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I Why are some systems defined with the name "variable mass"?

  1. Apr 8, 2016 #1
    I do not get why systems such as the rocket in space are defined as "variable mass" since the mass of the system is not varying.
    The equation used for such systems $$\sum F^{(E)}=\frac{d\vec{P}}{dt} \tag{1}$$ (sum of external forces on the system equals the change in momentum) holds true only if the total mass of the system does not change during the time interval [itex]dt[/itex] considered. Is this correct? I'm not sure of what I'm saying, only supposing it, because in the proof for [itex](1)[/itex] on textbook the center of mass is used and the mass of the system is taken as constant in the derivatives.
    In rocket motion for istance we consider a time interval [itex]dt[/itex] in which the mass of the rocket(with the gas inside of it) decreases of a quantity d[itex]m[/itex], but that mass of gas [itex]dm[/itex] is still in the system (rocket+ mass [itex]dm[/itex] of gas), even if it is not in the rocket anymore. In fact, writing the momentum of the system we do include the mass [itex]dm[/itex].
    $$P(t)=mv$$
    $$P(t+dt)=(m-dm)(v+dv)+dm(v-u)$$
    (Where [itex]u[/itex] is the relative velocity of the gas)
    Does the total mass of the system really increase or decrease and [itex](1)[/itex] holds true also if the total mass of the system is varying?
     
  2. jcsd
  3. Apr 8, 2016 #2
    The mass of a rocket varies due to the ejection of reaction mass.

    This equation also holds if the total mass changes.

    That depends on the definition of the system boundaries. It doesn't make much sense to include ejected mass into the system which doesn't interact with the rocket anymore.
     
  4. Apr 8, 2016 #3
    If you have two masses ##m_1## and ##m_2##, connected together, traveling as a single object at velocity ##v##, and then suddenly consider ##m_2## to no longer be part of the object, then the momentum of the "object" decreases from ##(m_1+m_2)v## to ##m_1 v##.
    There isn't any force involved with this change in momentum because it isn't a "real" change in momentum but a change in your definition of your object.

    If you have a closed system, the total momentum is conserved, so if you have an "object" which loses mass, you can easily calculate the change in momentum of the object if you know the rate that momentum and mass are ejected from the object.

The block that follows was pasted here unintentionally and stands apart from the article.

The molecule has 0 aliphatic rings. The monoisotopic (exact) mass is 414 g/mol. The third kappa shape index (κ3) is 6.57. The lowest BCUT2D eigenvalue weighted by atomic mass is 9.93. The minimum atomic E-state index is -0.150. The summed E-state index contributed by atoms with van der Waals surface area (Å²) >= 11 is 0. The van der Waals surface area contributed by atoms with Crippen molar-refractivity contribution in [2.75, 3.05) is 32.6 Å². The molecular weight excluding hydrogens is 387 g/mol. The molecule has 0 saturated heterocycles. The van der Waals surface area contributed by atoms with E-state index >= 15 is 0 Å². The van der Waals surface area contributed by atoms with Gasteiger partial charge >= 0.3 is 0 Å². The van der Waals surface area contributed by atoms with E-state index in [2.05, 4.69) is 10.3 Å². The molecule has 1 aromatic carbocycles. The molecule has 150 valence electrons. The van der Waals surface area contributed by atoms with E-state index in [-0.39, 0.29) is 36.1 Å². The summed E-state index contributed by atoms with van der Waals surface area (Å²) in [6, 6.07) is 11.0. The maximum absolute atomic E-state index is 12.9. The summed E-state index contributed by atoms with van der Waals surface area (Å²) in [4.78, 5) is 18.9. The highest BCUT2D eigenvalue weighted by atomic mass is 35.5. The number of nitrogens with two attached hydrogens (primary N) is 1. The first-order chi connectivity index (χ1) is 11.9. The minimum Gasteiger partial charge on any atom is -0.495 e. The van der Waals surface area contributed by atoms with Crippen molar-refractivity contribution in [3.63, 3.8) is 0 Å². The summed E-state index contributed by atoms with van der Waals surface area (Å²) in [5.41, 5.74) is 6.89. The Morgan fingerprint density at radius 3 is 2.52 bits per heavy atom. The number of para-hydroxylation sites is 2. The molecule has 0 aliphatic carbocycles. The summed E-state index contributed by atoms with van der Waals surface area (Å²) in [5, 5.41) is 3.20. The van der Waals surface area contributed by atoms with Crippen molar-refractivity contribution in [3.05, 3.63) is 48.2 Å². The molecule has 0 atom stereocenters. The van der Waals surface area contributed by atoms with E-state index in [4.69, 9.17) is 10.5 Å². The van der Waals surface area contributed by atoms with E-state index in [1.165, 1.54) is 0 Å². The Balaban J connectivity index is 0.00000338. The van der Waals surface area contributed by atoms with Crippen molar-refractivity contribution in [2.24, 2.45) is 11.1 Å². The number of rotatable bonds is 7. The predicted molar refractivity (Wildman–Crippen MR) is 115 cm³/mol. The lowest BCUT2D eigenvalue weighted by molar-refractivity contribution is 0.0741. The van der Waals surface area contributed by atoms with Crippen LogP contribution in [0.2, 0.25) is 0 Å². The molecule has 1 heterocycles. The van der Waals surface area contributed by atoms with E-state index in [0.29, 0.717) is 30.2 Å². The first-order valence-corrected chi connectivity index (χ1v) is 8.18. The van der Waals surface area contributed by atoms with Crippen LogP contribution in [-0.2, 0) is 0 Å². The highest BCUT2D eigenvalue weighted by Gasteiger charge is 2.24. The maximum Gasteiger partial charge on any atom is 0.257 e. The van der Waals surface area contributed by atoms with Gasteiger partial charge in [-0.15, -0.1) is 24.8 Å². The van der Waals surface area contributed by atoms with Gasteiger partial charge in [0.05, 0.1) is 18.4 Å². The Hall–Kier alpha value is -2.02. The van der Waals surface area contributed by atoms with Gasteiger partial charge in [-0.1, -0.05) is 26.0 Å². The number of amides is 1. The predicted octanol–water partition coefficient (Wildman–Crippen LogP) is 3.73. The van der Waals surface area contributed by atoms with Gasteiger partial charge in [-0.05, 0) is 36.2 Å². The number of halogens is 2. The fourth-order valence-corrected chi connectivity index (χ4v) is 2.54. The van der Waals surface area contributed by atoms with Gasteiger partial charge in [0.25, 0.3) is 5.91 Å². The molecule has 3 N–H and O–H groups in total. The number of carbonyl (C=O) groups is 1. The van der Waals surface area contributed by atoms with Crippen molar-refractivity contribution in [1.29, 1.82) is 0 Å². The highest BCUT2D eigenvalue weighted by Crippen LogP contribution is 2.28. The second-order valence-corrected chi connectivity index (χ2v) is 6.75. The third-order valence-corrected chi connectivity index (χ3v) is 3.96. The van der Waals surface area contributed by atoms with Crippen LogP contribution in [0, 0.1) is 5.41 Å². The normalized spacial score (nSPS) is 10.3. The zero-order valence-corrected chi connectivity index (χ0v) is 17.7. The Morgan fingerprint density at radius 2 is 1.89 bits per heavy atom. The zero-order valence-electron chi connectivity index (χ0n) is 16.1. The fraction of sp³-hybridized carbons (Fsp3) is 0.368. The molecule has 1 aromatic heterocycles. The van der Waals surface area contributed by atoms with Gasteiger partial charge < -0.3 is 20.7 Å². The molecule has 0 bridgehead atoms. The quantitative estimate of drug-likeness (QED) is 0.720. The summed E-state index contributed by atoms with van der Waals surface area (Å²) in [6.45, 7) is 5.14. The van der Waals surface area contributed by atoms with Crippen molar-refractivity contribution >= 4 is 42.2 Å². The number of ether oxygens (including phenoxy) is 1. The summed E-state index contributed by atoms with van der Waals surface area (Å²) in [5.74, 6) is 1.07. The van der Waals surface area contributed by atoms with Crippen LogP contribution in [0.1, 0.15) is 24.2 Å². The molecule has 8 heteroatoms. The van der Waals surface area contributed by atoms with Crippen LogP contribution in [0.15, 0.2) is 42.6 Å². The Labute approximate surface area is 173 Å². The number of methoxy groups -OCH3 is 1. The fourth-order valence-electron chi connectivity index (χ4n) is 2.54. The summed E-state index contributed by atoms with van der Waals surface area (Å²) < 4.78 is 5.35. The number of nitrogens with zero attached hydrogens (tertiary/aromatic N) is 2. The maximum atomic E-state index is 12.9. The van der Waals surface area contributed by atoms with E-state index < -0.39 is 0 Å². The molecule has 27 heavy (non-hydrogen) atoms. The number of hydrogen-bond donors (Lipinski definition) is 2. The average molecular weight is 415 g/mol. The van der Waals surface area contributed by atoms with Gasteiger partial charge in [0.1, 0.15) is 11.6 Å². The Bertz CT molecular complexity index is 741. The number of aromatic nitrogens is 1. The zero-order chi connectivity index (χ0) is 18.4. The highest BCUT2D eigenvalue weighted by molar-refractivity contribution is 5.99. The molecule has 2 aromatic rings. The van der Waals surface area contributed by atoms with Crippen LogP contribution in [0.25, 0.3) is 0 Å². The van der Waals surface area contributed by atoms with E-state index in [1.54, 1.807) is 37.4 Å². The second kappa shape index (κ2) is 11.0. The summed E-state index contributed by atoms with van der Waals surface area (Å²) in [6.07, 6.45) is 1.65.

5. Apr 9, 2016 #4

    Thanks for the answer @DrStupid ! I think that it does not make sense to include the gas too, but when I write the equation [itex]P(t+dt)=(m-dm)(v+dv)+dm(v-u)[/itex] I do include the infinitesimal mass [itex] dm [/itex] of the gas that has been ejected. So the system considered is rocket+gas.
    Nevertheless this is quite confusing because it seems to be the system "just for" the time interval considered [itex]dt[/itex]. I'll try to explain it.
    The system at [itex]t[/itex] is rocket and gas (total mass [itex] m[/itex]), at [itex]t+dt[/itex] is the rocket and remaing gas (mass [itex]m-dm[/itex]) plus the ejected gas [itex]dm[/itex]. But after that? At the "next time interval" the mass of the rocket (with the gas inside of it) is still decreased of another amount [itex]dm[/itex] and the mass of the gas ejected is increased of the same amount. But in the equation only [itex] dm [/itex] appears, so it looks like we do not consider in the system the mass of the gas that has been ejected before that moment, but only the infinitesimal mass ejected in the time interval considered.

    Probably I misunderstood something here, would you be so kind as to give me any suggestions about it?


    Thanks for the reply @Khashishi! I got what you said but the "object" you mentioned is only a part of the system, right? (In the case of the rocket , the object is the rocket, which is loosing mass, but the system, rocket + gas, is not loosing mass).
     
  6. Apr 10, 2016 #5
    I don't think that this is correct. It should be

    [itex]p\left( {t + dt} \right) = m\left( {t + dt} \right) \cdot v\left( {t + dt} \right) = \left( {m - dm} \right) \cdot \left( {v + dv} \right)[/itex]

    I would avoid finite difference equation and use differential equations instead. With the second law

    [itex]F = \dot p[/itex]

    the forces acting on rocket and gas are

    [itex]F_R = m_R \cdot \dot v_R + v_R \cdot \dot m_R[/itex]
    [itex]F_G = m_G \cdot \dot v_G + v_G \cdot \dot m_G[/itex]

    With the third law

    [itex]F_R + F_G = 0[/itex]

    conservation of mass

    [itex]\dot m_R + \dot m_G = 0[/itex]

    mass ejection at constant velocity

    [itex]\dot v_G = 0[/itex]

    and the velocity of the ejected gas

    [itex]v_G = v_R + u[/itex]

    this turns into the rocket equation

    [itex]\dot v_R = u \cdot \frac{{\dot m_R }}{{m_R }}[/itex]
     
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